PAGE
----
This smart Hong Kong detective story plays it loose, but a stiff production keeps it from taking off.
Candace Chong’s Hong Kong-set play Wild Boar (adapted here by David Henry Hwang from a translation by Joanna C. Lee and Ken Smith) mixes its genres in a style not unlike the odd “one country, two systems” status of Hong Kong itself. The play is a mystery thriller, a romance, a wry comedy and a semi-dystopic parable that eerily suits the current political moment.
The mixture isn’t a fluid one; sometimes it’s more like a jumble of tones and cliches with unappetizing lumps and bits that get stuck in your teeth—an issue exacerbated here by director Helen Young’s wan, ambling production. A more defined rendering of this play might leave the audience with feelings of whiplash, but the problem here is that the performances are stiff (though so are Hwang’s lines), the scenes mushy, the specificity of the characters’ lives almost entirely absent.
In a story where characters are constantly wanting to shout things from the roof, major revelations and emotional beats mosey on by with an almost feline casualness.
And yet, though this production might leave you drowsy, the play itself can’t help but wake you up. In its concluding moments, when the script’s disparate elements snap into place, the play still offers a chilling warning about the temptations of security and stability, especially when they’re presented as the toll that a society must pay in exchange for giving up its freedom.
Read that previous sentence again, and you might realize that it plays well on either end of the political spectrum. And, indeed, one of Wild Boar’s strengths is the ways in which it muddies the partisan waters.
The play begins with the disappearance of an esteemed professor and oral historian, Mu Ne (Fin Coe)—an event that prompts prominent journalist Ruan (F. Karmann Bajuyo) to resign his post and start an independent paper to take on the powerful interests that want to keep the whole thing quiet. He brings along his wife Tricia (Christine Bunuan), a photojournalist, as well as his old protege—and Tricia’s former lover—Johnny (Scott Shimizu).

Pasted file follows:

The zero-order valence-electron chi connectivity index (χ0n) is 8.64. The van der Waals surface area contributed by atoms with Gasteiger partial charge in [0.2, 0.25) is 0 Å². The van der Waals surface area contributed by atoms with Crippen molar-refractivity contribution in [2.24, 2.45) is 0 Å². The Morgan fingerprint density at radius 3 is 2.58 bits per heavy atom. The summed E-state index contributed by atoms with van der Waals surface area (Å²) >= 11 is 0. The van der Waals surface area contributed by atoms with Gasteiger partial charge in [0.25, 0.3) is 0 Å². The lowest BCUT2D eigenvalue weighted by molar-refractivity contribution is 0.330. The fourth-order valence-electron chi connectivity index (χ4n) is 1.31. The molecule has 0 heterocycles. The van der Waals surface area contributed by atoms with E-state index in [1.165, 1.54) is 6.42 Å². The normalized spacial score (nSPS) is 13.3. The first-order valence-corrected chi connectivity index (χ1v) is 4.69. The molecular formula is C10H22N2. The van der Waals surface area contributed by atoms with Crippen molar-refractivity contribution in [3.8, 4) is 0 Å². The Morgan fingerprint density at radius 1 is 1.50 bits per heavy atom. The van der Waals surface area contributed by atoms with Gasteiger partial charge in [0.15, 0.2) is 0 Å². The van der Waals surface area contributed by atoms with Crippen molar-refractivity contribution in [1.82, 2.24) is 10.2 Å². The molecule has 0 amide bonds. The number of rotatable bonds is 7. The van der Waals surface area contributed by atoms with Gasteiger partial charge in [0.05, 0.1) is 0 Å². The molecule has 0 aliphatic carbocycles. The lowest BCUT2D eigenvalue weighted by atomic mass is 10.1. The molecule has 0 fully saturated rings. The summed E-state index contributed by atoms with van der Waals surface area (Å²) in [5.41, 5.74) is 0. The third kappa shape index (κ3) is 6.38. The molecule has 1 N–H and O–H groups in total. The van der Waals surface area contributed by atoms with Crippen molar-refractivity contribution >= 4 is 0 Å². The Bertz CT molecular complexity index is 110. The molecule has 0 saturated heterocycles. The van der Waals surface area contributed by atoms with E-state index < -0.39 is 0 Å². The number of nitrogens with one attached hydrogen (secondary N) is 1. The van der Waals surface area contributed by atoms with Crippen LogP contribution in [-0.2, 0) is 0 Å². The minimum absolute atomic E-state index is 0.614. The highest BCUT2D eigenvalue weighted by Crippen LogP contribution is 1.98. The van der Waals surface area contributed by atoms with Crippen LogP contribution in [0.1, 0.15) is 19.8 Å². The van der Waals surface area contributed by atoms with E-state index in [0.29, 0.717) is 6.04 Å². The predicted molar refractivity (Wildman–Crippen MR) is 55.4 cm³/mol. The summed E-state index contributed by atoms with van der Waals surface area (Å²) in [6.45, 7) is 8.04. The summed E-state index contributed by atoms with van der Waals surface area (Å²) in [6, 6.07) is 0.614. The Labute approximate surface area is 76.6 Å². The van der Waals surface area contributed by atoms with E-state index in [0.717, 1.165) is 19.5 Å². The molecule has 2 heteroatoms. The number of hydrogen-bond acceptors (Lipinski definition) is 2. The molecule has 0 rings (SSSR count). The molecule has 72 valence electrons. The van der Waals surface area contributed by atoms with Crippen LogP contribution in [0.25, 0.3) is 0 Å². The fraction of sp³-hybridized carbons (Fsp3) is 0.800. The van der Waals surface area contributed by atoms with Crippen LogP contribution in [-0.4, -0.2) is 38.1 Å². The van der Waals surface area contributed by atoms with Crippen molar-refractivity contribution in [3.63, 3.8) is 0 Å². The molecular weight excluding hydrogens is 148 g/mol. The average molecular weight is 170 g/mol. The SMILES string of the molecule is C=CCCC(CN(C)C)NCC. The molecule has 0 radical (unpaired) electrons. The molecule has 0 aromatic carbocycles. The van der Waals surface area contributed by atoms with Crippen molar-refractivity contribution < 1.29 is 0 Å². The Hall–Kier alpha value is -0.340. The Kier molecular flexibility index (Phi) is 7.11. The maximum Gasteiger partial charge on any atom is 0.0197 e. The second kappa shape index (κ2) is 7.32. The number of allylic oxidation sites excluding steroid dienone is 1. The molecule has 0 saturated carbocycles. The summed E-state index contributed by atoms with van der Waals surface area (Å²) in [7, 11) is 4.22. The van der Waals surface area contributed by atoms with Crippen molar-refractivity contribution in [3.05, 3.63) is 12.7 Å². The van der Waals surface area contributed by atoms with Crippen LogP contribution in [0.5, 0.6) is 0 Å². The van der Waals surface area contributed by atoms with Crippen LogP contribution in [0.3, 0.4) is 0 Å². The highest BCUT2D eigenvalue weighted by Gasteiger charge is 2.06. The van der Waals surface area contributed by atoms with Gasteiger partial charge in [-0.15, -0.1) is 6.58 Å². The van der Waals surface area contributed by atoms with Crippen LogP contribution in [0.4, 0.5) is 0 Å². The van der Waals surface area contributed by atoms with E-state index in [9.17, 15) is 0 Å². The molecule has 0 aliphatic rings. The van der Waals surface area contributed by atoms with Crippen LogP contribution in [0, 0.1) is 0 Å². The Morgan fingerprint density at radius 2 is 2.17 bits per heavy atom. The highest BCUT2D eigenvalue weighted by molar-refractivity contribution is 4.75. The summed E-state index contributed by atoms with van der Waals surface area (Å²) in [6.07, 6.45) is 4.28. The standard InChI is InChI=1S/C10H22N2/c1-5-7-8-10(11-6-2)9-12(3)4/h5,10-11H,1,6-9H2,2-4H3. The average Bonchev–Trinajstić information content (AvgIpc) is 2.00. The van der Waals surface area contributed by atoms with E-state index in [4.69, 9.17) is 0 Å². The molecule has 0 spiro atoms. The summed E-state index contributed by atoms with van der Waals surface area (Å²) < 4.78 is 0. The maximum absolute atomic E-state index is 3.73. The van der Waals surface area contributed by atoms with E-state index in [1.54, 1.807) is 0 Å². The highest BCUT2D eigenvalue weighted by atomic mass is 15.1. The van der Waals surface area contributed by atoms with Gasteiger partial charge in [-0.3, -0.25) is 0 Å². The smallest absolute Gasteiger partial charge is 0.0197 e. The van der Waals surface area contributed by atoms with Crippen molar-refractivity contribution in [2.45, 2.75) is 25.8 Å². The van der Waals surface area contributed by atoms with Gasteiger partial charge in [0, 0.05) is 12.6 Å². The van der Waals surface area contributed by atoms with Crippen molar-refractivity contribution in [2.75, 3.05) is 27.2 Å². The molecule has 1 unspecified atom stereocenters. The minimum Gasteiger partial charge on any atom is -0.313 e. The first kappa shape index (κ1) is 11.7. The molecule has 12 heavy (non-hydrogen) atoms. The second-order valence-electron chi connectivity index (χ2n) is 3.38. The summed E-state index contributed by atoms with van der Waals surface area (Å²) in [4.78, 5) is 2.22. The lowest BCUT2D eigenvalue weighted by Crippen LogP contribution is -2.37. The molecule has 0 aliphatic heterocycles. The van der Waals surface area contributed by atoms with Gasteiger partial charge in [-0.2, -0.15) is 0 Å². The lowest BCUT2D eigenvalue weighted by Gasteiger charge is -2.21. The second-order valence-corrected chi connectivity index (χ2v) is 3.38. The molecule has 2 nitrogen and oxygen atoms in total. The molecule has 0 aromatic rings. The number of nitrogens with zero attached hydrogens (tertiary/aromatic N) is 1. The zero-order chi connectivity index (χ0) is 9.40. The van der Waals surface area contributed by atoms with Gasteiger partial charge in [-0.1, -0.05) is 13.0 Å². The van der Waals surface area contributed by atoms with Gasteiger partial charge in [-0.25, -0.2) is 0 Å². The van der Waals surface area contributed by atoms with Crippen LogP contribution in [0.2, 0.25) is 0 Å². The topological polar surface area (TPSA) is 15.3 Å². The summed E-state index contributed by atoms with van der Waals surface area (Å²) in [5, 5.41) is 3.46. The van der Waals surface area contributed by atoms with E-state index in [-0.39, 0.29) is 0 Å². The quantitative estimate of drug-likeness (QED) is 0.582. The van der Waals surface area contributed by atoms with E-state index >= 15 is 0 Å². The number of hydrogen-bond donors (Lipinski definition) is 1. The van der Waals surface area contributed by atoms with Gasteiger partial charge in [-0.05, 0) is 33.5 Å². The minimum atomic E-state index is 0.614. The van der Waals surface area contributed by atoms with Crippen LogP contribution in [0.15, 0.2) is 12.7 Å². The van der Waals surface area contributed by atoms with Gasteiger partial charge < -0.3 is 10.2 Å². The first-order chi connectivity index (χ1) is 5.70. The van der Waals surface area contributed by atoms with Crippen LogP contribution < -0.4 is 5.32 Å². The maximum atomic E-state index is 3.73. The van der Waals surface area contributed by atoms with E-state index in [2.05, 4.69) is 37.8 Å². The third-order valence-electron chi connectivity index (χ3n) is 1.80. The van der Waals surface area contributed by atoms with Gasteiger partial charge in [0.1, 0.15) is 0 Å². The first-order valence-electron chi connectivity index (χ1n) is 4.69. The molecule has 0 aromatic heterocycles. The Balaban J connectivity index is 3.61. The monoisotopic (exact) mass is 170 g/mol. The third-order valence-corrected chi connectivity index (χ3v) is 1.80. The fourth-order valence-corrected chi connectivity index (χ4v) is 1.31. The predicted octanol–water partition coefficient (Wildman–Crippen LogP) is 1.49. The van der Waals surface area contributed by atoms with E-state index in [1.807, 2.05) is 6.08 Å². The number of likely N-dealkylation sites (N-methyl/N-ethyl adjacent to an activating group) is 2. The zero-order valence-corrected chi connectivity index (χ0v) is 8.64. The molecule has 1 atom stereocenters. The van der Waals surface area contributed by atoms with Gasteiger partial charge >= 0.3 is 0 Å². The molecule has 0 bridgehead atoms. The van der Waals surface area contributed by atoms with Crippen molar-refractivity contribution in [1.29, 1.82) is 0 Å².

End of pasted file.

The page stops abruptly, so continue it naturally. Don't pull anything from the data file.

The younger Johnny, meanwhile, wrestles with his own feelings of ambivalence and rekindles a romance with an old flame, Karrie (Emily Marso). He also works with his old friend Yam (Coe), a hacker who helps the paper uncover the source of Mu Ne’s likely abduction. It has to do with multinational conglomerates and a plan for a “new city” that involves sending the poor underground.
The story’s sweeping, civic scope is served well by designer Yeaji Kim’s set, which consists of a series of screens onto which are projected various backgrounds, most of them cityscapes. A new building, the proposed center of this “new city,” is always visible, looming like a threat sent back from the future.
The moment where the play begins to turn its assumptions on their head is during a mid-story conversation between Ruan and Karrie. Ever the crusading journalist, he is eager to publish his findings, entirely sure that the “common people” will be incensed and that the the project will be halted. Karrie informs him that, as one of these “common people,” she can assure that they don’t care. This “new city” stands to benefit them. They want a better life, even if it’s a subterranean one.
Even in a production that has trouble landing its big moments, the scenes like this still manage to deliver a jolt.
Silk Road Rising. By Candace Chong. Translated by Joanna C. Lee and Ken Smith. Adapted by David Henry Hwang. With Christine Bunuan, F. Karmann Bajuyo, Fin Coe, Emily Marso, Scott Shimizu. Running time: 2hrs; one intermission.